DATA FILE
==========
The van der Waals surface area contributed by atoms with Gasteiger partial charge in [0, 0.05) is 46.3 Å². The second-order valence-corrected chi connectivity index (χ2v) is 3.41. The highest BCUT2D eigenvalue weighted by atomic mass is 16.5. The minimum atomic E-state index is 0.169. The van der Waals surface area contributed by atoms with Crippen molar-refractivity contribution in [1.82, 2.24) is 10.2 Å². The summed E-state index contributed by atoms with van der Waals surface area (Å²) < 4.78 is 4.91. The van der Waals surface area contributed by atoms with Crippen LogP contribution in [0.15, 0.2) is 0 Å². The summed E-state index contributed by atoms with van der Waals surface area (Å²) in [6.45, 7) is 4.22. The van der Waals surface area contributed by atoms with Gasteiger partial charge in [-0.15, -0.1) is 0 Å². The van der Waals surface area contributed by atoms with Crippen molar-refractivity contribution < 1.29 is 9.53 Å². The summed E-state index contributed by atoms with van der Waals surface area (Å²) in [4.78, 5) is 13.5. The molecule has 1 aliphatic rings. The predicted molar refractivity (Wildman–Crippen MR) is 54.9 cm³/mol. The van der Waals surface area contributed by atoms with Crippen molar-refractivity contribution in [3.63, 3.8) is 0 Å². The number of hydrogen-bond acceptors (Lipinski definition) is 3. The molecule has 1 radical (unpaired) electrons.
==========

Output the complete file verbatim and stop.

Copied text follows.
The van der Waals surface area contributed by atoms with Gasteiger partial charge in [0, 0.05) is 46.3 Å². The second-order valence-corrected chi connectivity index (χ2v) is 3.41. The highest BCUT2D eigenvalue weighted by atomic mass is 16.5. The minimum atomic E-state index is 0.169. The van der Waals surface area contributed by atoms with Crippen molar-refractivity contribution in [1.82, 2.24) is 10.2 Å². The summed E-state index contributed by atoms with van der Waals surface area (Å²) < 4.78 is 4.91. The van der Waals surface area contributed by atoms with Crippen LogP contribution in [0.15, 0.2) is 0 Å². The summed E-state index contributed by atoms with van der Waals surface area (Å²) in [6.45, 7) is 4.22. The van der Waals surface area contributed by atoms with Gasteiger partial charge in [-0.15, -0.1) is 0 Å². The van der Waals surface area contributed by atoms with Crippen molar-refractivity contribution < 1.29 is 9.53 Å². The summed E-state index contributed by atoms with van der Waals surface area (Å²) in [4.78, 5) is 13.5. The molecule has 1 aliphatic rings. The predicted molar refractivity (Wildman–Crippen MR) is 54.9 cm³/mol. The van der Waals surface area contributed by atoms with Crippen molar-refractivity contribution in [3.63, 3.8) is 0 Å². The number of hydrogen-bond acceptors (Lipinski definition) is 3. The molecule has 1 radical (unpaired) electrons.